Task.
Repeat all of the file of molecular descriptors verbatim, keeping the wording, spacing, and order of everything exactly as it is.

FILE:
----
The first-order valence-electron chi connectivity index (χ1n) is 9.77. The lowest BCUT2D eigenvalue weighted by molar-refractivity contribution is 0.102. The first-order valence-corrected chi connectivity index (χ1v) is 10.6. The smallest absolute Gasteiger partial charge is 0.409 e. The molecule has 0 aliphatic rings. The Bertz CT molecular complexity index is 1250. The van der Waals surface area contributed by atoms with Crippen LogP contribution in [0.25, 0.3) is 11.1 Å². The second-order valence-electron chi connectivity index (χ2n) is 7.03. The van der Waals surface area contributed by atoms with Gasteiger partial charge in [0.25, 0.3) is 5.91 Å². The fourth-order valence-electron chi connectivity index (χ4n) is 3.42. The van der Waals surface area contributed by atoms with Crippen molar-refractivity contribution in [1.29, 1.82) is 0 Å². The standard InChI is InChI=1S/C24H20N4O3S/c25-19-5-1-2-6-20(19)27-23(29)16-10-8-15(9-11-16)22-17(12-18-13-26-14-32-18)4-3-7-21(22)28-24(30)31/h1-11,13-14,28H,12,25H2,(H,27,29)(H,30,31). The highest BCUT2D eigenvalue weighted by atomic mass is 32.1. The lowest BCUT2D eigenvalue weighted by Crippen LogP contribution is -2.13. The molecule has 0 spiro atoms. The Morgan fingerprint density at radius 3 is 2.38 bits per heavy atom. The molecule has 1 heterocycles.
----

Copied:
The first-order valence-electron chi connectivity index (χ1n) is 9.77. The lowest BCUT2D eigenvalue weighted by molar-refractivity contribution is 0.102. The first-order valence-corrected chi connectivity index (χ1v) is 10.6. The smallest absolute Gasteiger partial charge is 0.409 e. The molecule has 0 aliphatic rings. The Bertz CT molecular complexity index is 1250. The van der Waals surface area contributed by atoms with Crippen LogP contribution in [0.25, 0.3) is 11.1 Å². The second-order valence-electron chi connectivity index (χ2n) is 7.03. The van der Waals surface area contributed by atoms with Gasteiger partial charge in [0.25, 0.3) is 5.91 Å². The fourth-order valence-electron chi connectivity index (χ4n) is 3.42. The van der Waals surface area contributed by atoms with Crippen molar-refractivity contribution in [1.29, 1.82) is 0 Å². The standard InChI is InChI=1S/C24H20N4O3S/c25-19-5-1-2-6-20(19)27-23(29)16-10-8-15(9-11-16)22-17(12-18-13-26-14-32-18)4-3-7-21(22)28-24(30)31/h1-11,13-14,28H,12,25H2,(H,27,29)(H,30,31). The highest BCUT2D eigenvalue weighted by atomic mass is 32.1. The lowest BCUT2D eigenvalue weighted by Crippen LogP contribution is -2.13. The molecule has 0 spiro atoms. The Morgan fingerprint density at radius 3 is 2.38 bits per heavy atom. The molecule has 1 heterocycles.